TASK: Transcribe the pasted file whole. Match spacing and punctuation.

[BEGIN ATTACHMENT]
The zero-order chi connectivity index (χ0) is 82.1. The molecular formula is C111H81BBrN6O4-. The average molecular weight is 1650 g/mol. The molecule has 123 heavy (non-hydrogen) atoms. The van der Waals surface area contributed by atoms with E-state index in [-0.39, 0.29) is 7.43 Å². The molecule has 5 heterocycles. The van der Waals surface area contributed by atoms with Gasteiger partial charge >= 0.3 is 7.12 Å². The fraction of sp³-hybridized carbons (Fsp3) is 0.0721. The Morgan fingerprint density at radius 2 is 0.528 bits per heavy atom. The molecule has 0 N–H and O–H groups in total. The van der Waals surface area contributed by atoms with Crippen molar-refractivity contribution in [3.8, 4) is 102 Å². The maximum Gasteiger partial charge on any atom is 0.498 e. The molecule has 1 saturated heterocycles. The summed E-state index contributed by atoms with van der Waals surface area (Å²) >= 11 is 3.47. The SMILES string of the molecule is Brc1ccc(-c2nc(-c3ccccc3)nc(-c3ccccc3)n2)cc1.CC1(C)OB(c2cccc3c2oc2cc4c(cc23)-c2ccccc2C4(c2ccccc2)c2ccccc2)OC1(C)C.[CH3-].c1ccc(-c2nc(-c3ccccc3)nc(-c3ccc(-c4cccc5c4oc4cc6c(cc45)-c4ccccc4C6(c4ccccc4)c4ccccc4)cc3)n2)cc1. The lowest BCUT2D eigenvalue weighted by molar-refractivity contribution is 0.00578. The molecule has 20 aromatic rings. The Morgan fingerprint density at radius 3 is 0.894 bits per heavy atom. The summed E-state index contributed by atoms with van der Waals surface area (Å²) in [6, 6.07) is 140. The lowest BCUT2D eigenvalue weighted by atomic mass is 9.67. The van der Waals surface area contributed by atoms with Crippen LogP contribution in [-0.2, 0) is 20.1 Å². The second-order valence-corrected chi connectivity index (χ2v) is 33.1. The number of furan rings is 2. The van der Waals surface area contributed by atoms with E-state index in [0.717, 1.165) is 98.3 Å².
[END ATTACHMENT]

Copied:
The zero-order chi connectivity index (χ0) is 82.1. The molecular formula is C111H81BBrN6O4-. The average molecular weight is 1650 g/mol. The molecule has 123 heavy (non-hydrogen) atoms. The van der Waals surface area contributed by atoms with E-state index in [-0.39, 0.29) is 7.43 Å². The molecule has 5 heterocycles. The van der Waals surface area contributed by atoms with Gasteiger partial charge >= 0.3 is 7.12 Å². The fraction of sp³-hybridized carbons (Fsp3) is 0.0721. The Morgan fingerprint density at radius 2 is 0.528 bits per heavy atom. The molecule has 0 N–H and O–H groups in total. The van der Waals surface area contributed by atoms with Crippen molar-refractivity contribution in [3.8, 4) is 102 Å². The maximum Gasteiger partial charge on any atom is 0.498 e. The molecule has 1 saturated heterocycles. The summed E-state index contributed by atoms with van der Waals surface area (Å²) >= 11 is 3.47. The SMILES string of the molecule is Brc1ccc(-c2nc(-c3ccccc3)nc(-c3ccccc3)n2)cc1.CC1(C)OB(c2cccc3c2oc2cc4c(cc23)-c2ccccc2C4(c2ccccc2)c2ccccc2)OC1(C)C.[CH3-].c1ccc(-c2nc(-c3ccccc3)nc(-c3ccc(-c4cccc5c4oc4cc6c(cc45)-c4ccccc4C6(c4ccccc4)c4ccccc4)cc3)n2)cc1. The lowest BCUT2D eigenvalue weighted by molar-refractivity contribution is 0.00578. The molecule has 20 aromatic rings. The Morgan fingerprint density at radius 3 is 0.894 bits per heavy atom. The summed E-state index contributed by atoms with van der Waals surface area (Å²) in [6, 6.07) is 140. The lowest BCUT2D eigenvalue weighted by atomic mass is 9.67. The van der Waals surface area contributed by atoms with Crippen LogP contribution in [-0.2, 0) is 20.1 Å². The second-order valence-corrected chi connectivity index (χ2v) is 33.1. The number of furan rings is 2. The van der Waals surface area contributed by atoms with E-state index in [0.717, 1.165) is 98.3 Å².